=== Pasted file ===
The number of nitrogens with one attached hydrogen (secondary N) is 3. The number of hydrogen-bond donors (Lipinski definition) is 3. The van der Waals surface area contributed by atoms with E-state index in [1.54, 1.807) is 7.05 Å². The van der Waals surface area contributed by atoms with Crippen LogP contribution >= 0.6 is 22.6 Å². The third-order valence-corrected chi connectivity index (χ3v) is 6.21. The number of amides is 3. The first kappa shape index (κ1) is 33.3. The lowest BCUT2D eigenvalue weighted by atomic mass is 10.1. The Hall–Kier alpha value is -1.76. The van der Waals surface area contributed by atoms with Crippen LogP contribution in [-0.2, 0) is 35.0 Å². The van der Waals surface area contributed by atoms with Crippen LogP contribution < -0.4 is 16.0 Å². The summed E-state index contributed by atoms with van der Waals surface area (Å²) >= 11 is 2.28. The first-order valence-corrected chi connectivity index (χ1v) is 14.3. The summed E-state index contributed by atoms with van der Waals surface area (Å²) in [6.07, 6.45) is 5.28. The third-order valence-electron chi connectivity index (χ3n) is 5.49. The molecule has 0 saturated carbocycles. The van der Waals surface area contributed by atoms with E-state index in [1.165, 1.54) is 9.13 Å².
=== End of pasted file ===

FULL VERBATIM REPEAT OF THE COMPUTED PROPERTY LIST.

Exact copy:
The number of nitrogens with one attached hydrogen (secondary N) is 3. The number of hydrogen-bond donors (Lipinski definition) is 3. The van der Waals surface area contributed by atoms with E-state index in [1.54, 1.807) is 7.05 Å². The van der Waals surface area contributed by atoms with Crippen LogP contribution >= 0.6 is 22.6 Å². The third-order valence-corrected chi connectivity index (χ3v) is 6.21. The number of amides is 3. The first kappa shape index (κ1) is 33.3. The lowest BCUT2D eigenvalue weighted by atomic mass is 10.1. The Hall–Kier alpha value is -1.76. The van der Waals surface area contributed by atoms with Crippen LogP contribution in [-0.2, 0) is 35.0 Å². The van der Waals surface area contributed by atoms with Crippen LogP contribution < -0.4 is 16.0 Å². The summed E-state index contributed by atoms with van der Waals surface area (Å²) >= 11 is 2.28. The first-order valence-corrected chi connectivity index (χ1v) is 14.3. The summed E-state index contributed by atoms with van der Waals surface area (Å²) in [6.07, 6.45) is 5.28. The third-order valence-electron chi connectivity index (χ3n) is 5.49. The molecule has 0 saturated carbocycles. The van der Waals surface area contributed by atoms with E-state index in [1.165, 1.54) is 9.13 Å².